Tour a Revitalized 100-Year-Old Home in Larchmont
The house up the block had been calling to me for years. A century-old Victorian, it was covered in fading mint-green asbestos shingles and a patchwork of mismatched black roofing. Five old-school TV antennas listed from various perches along its many dormers. Parts of the wraparound porch and carriage house were visibly rotting, and the small yard had been mostly paved over. The only sign of habitation I ever saw was the flickering blue light of a television in an upstairs bedroom at night.
And yet, the house wasn’t downcast. In fact, it had, what seemed to me, an indomitable sense of humor: There was a waffled bay window that reminded me of an upside-down ice-cream cone and a merrily raised eyebrow window tucked into the eaves. The roofline had a vaguely Japanese-Craftsman upturn, like a wry smile. A second-floor sleeping porch featured three arched windows—a whimsical peekaboo cutout in the house’s otherwise traditional façade.
As a girl, I’d always loved books set in houses with secrets—The Lion, the Witch, and the Wardrobe and The Secret Garden—and dreamed about living in such a home one day. The Green Monster, as my husband and I affectionately called the old wreck, looked like a place that might contain magic. So I slipped a note into my elderly neighbor’s mailbox, asking her to call me if she ever thought about selling.
The call finally came—with serendipitous timing, since we were soon to find out that we were expecting a fourth child and would be needing a bigger house. And then the first thing we did was place a call to our decorator, Robin Henry, to ask her to take a look before we made a formal offer. This would be our third project with Robin, whom I’d met through her husband, a writer I had worked with at Elle. Our first collaboration was the small Colonial we were living in at the time. We had moved to the suburbs with little more than a coffee maker and a crib, which was about all our shoebox apartment in Manhattan could accommodate, and Robin quickly created a cozy family home. (It was her first solo project after venturing out from beneath the wing of her mentor, designer Katie Ridder.) She later turned our weekend getaway in Litchfield County, Connecticut—which my husband and I bought when we first married and never got around to decorating, aside from a few cast-offs from his bachelor pad—into a Bloomsbury-esque fantasy escape, complete with a gorgeous Matisse-inspired floor mural.
In Robin’s assessment, the Green Monster “was a gorgeous house, but it wanted to be something different. It was ready.” The design scheme we came up with—which I can only describe as a mash-up of Downton Abbey by way of Japan in a mid-20th-century spaceship outfitted with my grandmother’s furniture—is pure Robin. Her ability to mix and layer colors and pieces from different eras is a form of genius. And I love watching her assess paint samples: She leans back, and then steps closer. She squints. Next, she opens her eyes wide, as though she’s trying to force more of the color into her eyeballs, before making her pronouncement. Most important, she brought out the best in the house, adding lacquer to a shabby plaster wall and hanging Venetian chandeliers from the lofty curved ceilings in an effort to amplify “what’s beautiful and special about each room,” she says. “You don’t need fancy, expensive furniture to make a space come alive.”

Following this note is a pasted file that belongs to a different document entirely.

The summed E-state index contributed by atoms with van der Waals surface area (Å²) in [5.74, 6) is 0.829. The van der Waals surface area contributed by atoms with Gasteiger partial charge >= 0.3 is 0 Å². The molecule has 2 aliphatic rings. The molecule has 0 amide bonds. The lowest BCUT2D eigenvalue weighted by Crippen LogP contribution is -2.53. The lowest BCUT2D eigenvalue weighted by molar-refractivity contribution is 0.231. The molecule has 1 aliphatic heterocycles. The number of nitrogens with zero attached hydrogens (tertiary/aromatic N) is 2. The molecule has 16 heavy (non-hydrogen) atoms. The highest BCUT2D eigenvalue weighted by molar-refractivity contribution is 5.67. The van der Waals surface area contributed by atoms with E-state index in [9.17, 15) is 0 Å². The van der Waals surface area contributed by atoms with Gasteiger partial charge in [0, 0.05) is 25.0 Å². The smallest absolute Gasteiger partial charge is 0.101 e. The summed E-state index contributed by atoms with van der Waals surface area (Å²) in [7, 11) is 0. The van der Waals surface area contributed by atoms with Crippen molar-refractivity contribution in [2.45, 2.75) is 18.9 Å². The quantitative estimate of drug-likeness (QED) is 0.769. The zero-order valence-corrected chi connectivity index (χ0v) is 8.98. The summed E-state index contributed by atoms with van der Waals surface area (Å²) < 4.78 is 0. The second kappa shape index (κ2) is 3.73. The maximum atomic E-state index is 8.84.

Robin deftly accommodated our personal tastes as well. My husband and I love Swedish design, so when we unearthed a defunct cooking fireplace behind some drywall in the kitchen, she designed a variation on a kakelugn (a Swedish tile stove) that blends seamlessly with the English-Japanese-spaceship-Grandma mix. Robin knows we don’t like to designate rooms or furniture as “off limits” to the kids, so she put polypropylene indoor-outdoor carpet, cut and sewn to look like tatami mats, in the living and dining rooms. They have withstood face-planted plates of spaghetti and meatballs (the kids) and spilled glasses of red wine (me) and still look as swell as the day they were installed.
Most of the architects and contractors I consulted decreed the house a complete gut job, but Robin had the courage not to tear everything out and undo the Green Monster’s quirks. We discovered long-unused pocket doors in the entry hall and living and dining rooms, as well as swinging doors between the dining room and kitchen, and restored them all. We left a door connecting my daughters’ rooms, although doing so made the furniture plan less than ideal (but now they play together on Saturday mornings and let us sleep). Robin also created the world’s most stylish mudroom right in the entry hall, rather than carving space from the kitchen or McMansioning the house’s footprint into the already petite yard.
Just as good fences make good neighbors, the ability to close doors makes for a happy family. With an open plan, Robin argues, “very few design gestures can be made. Old houses like this one demonstrate an understanding of family life, built up over generations. They are filled with wisdom and logic—and magic, too.”
A version of this article appeared in the March 2019 issue of NYC&G (New York Cottages & Gardens) with the headline: Lively Revival.